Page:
An ICT Company’s To-Do List on Human Rights

October 2, 2012
  • Dunstan Allison-Hope portrait

    Dunstan Allison-Hope

    Senior Advisor, BSR

Dunstan Allison Hope, Managing Director, Advisory Services, BSR

Over the past 18 months, both BSR and our information and communications technology (ICT) member companies have made significant progress applying the Guiding Principles on Business and Human Rights.

Together we’ve undertaken human rights impact assessments, run engagements with stakeholders, and written new human rights policies. We’ve learned a lot during that time, which we recently summarized as “10 lessons learned” in our report on applying the Guiding Principles to the ICT industry.

Last week we gathered representatives of ICT companies in our (elegant) Paris office to discuss these lessons learned. But we soon found the conversation heading in a very different direction—not looking back at lessons, but looking forward to what we need to do next. The to-do list is long, but four items struck me as especially significant:

  • Home-to-host country diplomacy: ICT companies frequently find themselves in situations where their ability to respect human rights is severely constrained by the “host” government of the market in question. ICT companies often have limited room to maneuver, and would benefit from increased diplomatic intervention in support of human rights by their “home” governments. The question remains, though: How do we make this happen?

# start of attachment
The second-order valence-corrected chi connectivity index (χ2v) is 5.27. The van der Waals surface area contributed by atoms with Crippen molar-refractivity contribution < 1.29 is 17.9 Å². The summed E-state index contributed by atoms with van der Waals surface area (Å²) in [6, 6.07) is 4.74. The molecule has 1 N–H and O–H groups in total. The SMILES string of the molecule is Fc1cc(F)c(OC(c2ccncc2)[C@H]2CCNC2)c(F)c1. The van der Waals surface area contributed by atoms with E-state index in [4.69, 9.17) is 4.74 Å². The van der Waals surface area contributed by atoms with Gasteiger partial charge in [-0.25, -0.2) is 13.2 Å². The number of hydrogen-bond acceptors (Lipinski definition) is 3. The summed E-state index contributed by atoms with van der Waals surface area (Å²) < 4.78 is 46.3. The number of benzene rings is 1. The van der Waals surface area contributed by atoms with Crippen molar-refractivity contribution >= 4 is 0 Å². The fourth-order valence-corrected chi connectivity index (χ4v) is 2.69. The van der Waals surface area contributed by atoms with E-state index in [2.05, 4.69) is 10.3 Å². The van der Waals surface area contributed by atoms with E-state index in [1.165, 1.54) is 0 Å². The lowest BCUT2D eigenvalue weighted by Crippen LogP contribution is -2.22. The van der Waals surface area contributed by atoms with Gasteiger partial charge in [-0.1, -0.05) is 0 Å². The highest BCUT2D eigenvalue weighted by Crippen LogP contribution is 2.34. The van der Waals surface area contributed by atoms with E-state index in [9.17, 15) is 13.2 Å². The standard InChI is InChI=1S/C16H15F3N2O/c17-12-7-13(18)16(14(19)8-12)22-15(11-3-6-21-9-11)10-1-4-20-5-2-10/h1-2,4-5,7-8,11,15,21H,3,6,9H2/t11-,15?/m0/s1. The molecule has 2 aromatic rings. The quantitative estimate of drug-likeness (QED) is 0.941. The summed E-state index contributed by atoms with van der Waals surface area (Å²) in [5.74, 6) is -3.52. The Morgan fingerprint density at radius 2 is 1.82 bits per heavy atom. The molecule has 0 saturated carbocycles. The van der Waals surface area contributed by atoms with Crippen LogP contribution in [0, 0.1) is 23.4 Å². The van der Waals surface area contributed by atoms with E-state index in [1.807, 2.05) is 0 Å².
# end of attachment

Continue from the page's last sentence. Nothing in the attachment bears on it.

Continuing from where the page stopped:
• Understanding remedy: ICT companies are integrating human rights into their existing ethics ombudsperson processes. However, there is a need to understand what happens once accusations of human rights violations are made—and reflect on the not-unrealistic scenario in which, given the billions of ICT users worldwide, complaints arrive in the hundreds and thousands rather than twos and threes.
  • Training: Rather than undertake one-size-fits-all training, there is a need to understand which communities within ICT companies—such as product designers, law enforcement, and government relations—would benefit the most from training, and what type of training would engage them best.
  • Reporting: While companies are improving their descriptions of human rights policies and processes, there is a need to identify common key performance indicators and increase comparability.

I found the discussions about these forward-looking priorities and practical approaches highly engaging and motivating. Human rights in business really have moved from the “why” to the “how.”

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